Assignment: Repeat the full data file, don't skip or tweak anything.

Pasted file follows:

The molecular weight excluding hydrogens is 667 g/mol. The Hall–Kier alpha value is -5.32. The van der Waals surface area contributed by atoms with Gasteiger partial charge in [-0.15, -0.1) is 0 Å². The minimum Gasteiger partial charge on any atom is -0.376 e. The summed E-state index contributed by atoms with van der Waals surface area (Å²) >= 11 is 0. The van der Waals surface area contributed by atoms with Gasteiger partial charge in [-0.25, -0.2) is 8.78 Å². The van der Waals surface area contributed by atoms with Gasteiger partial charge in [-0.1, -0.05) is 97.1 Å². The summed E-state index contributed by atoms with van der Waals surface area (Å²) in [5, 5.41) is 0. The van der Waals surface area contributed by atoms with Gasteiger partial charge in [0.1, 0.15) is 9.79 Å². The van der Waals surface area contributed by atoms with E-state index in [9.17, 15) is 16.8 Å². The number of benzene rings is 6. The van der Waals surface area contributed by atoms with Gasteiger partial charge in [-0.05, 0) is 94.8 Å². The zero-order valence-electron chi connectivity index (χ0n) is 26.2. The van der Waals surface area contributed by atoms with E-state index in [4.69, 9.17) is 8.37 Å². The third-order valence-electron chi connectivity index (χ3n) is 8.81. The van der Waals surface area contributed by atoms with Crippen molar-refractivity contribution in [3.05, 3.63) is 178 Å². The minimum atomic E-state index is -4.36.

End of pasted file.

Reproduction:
The molecular weight excluding hydrogens is 667 g/mol. The Hall–Kier alpha value is -5.32. The van der Waals surface area contributed by atoms with Gasteiger partial charge in [-0.15, -0.1) is 0 Å². The minimum Gasteiger partial charge on any atom is -0.376 e. The summed E-state index contributed by atoms with van der Waals surface area (Å²) >= 11 is 0. The van der Waals surface area contributed by atoms with Gasteiger partial charge in [-0.25, -0.2) is 8.78 Å². The van der Waals surface area contributed by atoms with Gasteiger partial charge in [-0.1, -0.05) is 97.1 Å². The summed E-state index contributed by atoms with van der Waals surface area (Å²) in [5, 5.41) is 0. The van der Waals surface area contributed by atoms with Gasteiger partial charge in [0.1, 0.15) is 9.79 Å². The van der Waals surface area contributed by atoms with E-state index in [9.17, 15) is 16.8 Å². The number of benzene rings is 6. The van der Waals surface area contributed by atoms with Gasteiger partial charge in [-0.05, 0) is 94.8 Å². The zero-order valence-electron chi connectivity index (χ0n) is 26.2. The van der Waals surface area contributed by atoms with E-state index in [4.69, 9.17) is 8.37 Å². The third-order valence-electron chi connectivity index (χ3n) is 8.81. The van der Waals surface area contributed by atoms with Crippen molar-refractivity contribution in [3.05, 3.63) is 178 Å². The minimum atomic E-state index is -4.36.